• No problem. I didn’t mean to pick on you. This is a serious subject for us trads and has raised a lot of misunderstanding and division. Especially for neocats, who–up until Jorge–thought that anyone who disagrees with anything from the pope is out of the Church. I don’t get uppity about the subject anymore because it doesn’t help anyone. I’ll admit I jumped on Michael’s initial comment, because I think this is worth a healthy discussion.

      • The Pope orders everyone to say the Protestant liturgy, and you disobey, i.e., “disobey,” are you no longer his subject?

        Response: The Pope is infallible in his discipline, which includes the regulation of the liturgy.
        I agree that the N.O,M. Is a Protestantized liturgy, but it is whithin the competency of the Papal office to regulate the liturgy of the Church.
        re. The question of the religious authorities; notice how Our Lord tells them to “observe whatsoever they shall say to you”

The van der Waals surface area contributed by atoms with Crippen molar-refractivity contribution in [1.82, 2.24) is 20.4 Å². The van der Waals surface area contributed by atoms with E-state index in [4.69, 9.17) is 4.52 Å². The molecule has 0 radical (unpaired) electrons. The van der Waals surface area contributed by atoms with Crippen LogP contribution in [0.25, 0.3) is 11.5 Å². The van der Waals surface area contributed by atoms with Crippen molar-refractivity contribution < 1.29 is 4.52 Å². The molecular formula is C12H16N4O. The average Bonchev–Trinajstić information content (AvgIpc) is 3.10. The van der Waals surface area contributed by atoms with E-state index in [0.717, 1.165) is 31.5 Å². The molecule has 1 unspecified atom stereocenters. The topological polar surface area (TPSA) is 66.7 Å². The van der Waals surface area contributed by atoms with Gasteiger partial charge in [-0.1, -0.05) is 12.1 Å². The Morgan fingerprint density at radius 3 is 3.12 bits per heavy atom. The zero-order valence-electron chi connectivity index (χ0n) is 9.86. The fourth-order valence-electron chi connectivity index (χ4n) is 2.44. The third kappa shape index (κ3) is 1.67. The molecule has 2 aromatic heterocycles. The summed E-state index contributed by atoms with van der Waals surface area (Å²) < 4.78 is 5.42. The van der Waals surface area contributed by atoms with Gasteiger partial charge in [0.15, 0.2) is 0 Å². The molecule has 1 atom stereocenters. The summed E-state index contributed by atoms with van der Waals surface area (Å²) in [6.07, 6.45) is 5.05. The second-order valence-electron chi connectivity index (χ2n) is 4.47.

But those do you “observe whatsoever they (the Conciliar authorities) say to you? Do you accept the doctrines of Religious Liberty, Ecumenism, and the other errors of Vatican II? Do you accept the order from the Pope and the world’s bishops to assist at the N.O.M.?

        Re. “Parallel Church”? Well from whom does the SSPX have their permission to carry on their activities?

        • Trads have sufficiently answered this for more than 40 years, but you continue the obfuscation — why? The pope cannot order anyone to give up the Traditional Mass. Period. If someone chooses not to ever go to the NO, is he thereby not a subject of the pope? That is what you seem to be saying. (And what “order” is there to assist at the N.O.? It was Paul VI’s “wish.”) As for doctrine, same answer. Being subject to this pope implies being subject to all his predecessors from whom he receives his authority.

          You are advancing the NeoCat argument that the current pope can redefine the Church and everyone must go along or leave the Church. E.g., according to your logic, Cardinal Burke is now out of the Church, no longer a subject of the pope.

          Your argument, again, fails to define “subject.”

          • Cyprian stated:
            As for doctrine, same answer. Being subject to this pope implies being subject to all his predecessors from whom he receives his authority.